Although my Grandpa didn’t know Talton when he was a young boy, his mother Sarah (Hall) Banks told him stories about the kind of child he was. Sarah had been born in 1849 and visited her Hall relatives, on Beaver Creek, often with her mother, Roxanna and Grandmother, Martha “Patsy” (Talton’s Aunt). Talton was David and Anna’s youngest child and he was small for his age. He was only three years older than my Great Grandmother Sarah so they played together when she visited.
Grandma Sarah said Talton didn’t talk much but he thought a lot. He would pull pranks on his friends and family and stand back to watch the fun. He was never suspected as the culprit, because he was so quiet and seemingly so sweet. He really was a sweet little boy, but he loved to stir up something and watch the pot boil. He was very bright and learned quickly. He spoke very little until he was about five years old because, according to him, he “didn’t have nuthin’ ta say”. He didn’t fight and scrap like the other kids because he was small and usually got “stomped”. One thing that would always send him into the fray was ganging up. If one person was ganged up on by two or three kids, Talton would wade in with both feet. Then he would get “stomped”.
As were the other children in the family, Talton was expected to do his chores and help tend the crops and animals. He did this without complaint because he loved being outdoors. When his chores were finished, he loved exploring his mountains with his dogs and cousins, finding caves to play in and apple trees to raid. Apples were his favorite food. He became as familiar with his mountains as he was with his own home. He hunted his mountains for small game with his father, brothers, and cousins to help feed his family. He was a natural with a rifle. As he grew older, he grew into his rifle and his bones.
Talton attended school whenever it was taught, usually in the winter, and only if weather permitted and a teacher was available. He learned to read and write well for his day and loved newspapers. He wasn’t overly concerned with the Bible or other books, but the newspapers told of events that were happening in his time. He learned something of the world outside his mountains and decided he liked it just fine where he was.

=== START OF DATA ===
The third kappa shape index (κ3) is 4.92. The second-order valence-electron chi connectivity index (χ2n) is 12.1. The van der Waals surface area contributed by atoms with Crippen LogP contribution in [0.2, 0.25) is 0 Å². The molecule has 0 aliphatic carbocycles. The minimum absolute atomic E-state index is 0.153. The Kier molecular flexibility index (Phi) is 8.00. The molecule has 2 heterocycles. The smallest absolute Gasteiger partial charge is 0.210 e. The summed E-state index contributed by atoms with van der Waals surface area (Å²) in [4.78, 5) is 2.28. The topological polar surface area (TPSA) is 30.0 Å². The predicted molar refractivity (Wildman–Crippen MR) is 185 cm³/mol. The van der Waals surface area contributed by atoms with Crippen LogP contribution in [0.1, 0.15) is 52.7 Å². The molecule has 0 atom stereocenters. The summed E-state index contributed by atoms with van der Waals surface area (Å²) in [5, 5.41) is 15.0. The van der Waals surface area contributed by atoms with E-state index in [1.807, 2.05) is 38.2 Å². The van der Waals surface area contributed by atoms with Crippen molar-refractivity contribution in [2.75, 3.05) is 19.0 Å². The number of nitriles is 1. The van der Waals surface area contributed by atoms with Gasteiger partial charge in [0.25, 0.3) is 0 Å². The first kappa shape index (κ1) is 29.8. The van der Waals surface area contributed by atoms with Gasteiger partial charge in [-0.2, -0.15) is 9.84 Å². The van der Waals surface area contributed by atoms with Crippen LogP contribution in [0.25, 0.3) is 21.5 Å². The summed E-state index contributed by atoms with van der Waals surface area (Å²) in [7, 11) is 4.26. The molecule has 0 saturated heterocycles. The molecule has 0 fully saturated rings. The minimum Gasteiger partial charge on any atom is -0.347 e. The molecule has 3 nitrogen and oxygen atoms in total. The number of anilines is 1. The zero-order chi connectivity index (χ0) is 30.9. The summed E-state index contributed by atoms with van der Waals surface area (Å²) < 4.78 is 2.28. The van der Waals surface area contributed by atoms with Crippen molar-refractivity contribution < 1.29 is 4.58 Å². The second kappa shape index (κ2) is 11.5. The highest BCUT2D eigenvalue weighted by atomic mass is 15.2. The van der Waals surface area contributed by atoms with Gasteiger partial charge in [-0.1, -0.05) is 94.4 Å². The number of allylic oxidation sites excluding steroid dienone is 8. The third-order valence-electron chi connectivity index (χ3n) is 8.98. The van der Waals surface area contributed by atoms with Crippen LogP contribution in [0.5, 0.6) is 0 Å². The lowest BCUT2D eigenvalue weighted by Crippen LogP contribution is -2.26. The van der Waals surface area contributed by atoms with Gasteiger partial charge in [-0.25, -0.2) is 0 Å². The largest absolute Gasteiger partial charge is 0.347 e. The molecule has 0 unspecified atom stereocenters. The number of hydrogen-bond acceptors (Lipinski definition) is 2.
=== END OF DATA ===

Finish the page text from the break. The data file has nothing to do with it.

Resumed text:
In the fall of 1860, the upcoming presidential election was all over the newspapers. Talton was 14 years old and politics had captured him. He hated the lying, cheating politicians, but would argue his ideas about the issues and with anyone and everyone to the point that nobody wanted to talk to him. He had learned about taxes early in life when he traveled with his family to the county seat to pay the taxes on their land. In those days, the taxes had to be paid in person. On one of these trips, Talton asked his father, David why they had to pay taxes to men they did not know for land these men did not own. His father explained that taxes were a way for fat worthless old men in the government to keep the mountain people poor and to make the fat old men in the government fatter.
Talton then suggested, “Why don’t we just stop payin’ an’ shoot ‘em when they came on awr land ta git the money? It ain’t ther land, it’s awrn. They don’t tend it, they just tax it.”
To that, his father replied, “ Because they’d jest sen’ more men an’ more men an’ finally they’d kill us all or throw us off awr own land an’ sell it to somebody’d pay the taxes”. His father added, “Ye got ta learn ta pick yor battles, boy. Some ye cain’t win. Tain’t smart to start fightin’ a loosin’ battle”.
“What if ye think it ain’t no loosin’ battle? What if ye think it’s the only right thing ta do?” Talton pressed.
David looked at his son long and hard before he answered, “Then ye stand up an’ fight with all that’s in ye an’ never stop, even if it kills ye. But ye’d best be willin’ to die fer it, son, fer most times right an’ wrong don’t make no matter. It’s who holds the power, decides yor fate.”